2. Change up your location and go outside

Sitting at the same desk, inside the same walls, all day long is an easy way to feel stifled – which is definitely not helpful for sustaining motivation and creative energy. Changing your location throughout the day is  a good way to refocus.  There are a ton of places to work remotely outside of your home office – from bookshops and galleries to co-working spaces. If you’re restricted to your home, you can do this by relocating to a different part of it – whether moving to a different room to start a particularly complex task, or just changing where you’re positioned from the same room.

Don’t underestimate the power of simply quitting your scene and taking an active break too. Getting outside and going for a short walk around the block gives your brain time to refresh and escape. You’ll likely want to thread short productive breaks throughout your day to sustain your focus – to actually give your brain time to reset, make sure these involve stepping away from your work, physically and mentally.

3. Embrace the opportunity of self-management

At home you don’t have managers or bosses shaping and structuring your time – but this actully poses a huge plus for motivation! Try to see working from home as a chance to strengthen your own autonomy and self-direction. You can work the way you want to, control your environment and arrange your schedule to play to your individual productive patterns.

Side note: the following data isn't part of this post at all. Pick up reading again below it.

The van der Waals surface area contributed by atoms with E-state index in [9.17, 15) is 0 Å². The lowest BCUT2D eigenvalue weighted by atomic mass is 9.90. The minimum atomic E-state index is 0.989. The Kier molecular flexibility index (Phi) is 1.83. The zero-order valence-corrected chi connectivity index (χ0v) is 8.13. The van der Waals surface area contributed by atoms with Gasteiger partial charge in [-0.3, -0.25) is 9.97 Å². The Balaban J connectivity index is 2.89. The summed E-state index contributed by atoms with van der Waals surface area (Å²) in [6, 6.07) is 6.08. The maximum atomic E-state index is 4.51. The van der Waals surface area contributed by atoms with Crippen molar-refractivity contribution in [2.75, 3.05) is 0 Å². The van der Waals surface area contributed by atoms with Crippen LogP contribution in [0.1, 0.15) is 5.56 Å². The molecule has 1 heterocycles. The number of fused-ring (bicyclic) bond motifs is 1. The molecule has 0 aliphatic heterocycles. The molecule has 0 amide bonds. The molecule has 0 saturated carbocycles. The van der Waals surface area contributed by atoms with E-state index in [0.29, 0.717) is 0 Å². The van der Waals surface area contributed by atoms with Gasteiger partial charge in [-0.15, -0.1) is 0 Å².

Working from home also offers unparalleled opportunity to do more uninterrupted “deep work” – the kind that gives us the greatest sense of achivement and cognitive reward. Take time to find your flow and figure out how you work best, and plan deep work into your week. You’ll probably find you finish your work sooner and have more leisure time at your disposal. Win-win.

4. Have a cut-off time

When you haven’t quite finished a job, or have tasks piling up, it can be easy to work late. But few things destroy motivation like burnout. Set a work cut-off time when you’re done for the day, and always finish then – no matter how tempting it is just do “just another 30 minutes”.

Maintaining a healthy work-life balance is super important when you work from home. To help you mentally shut the door on work even when you can’t physically do so, finish off by writing out a to-do list for the following day. This encourages your brain to accept work is over, and makes it easy to jump back in the next morning, too.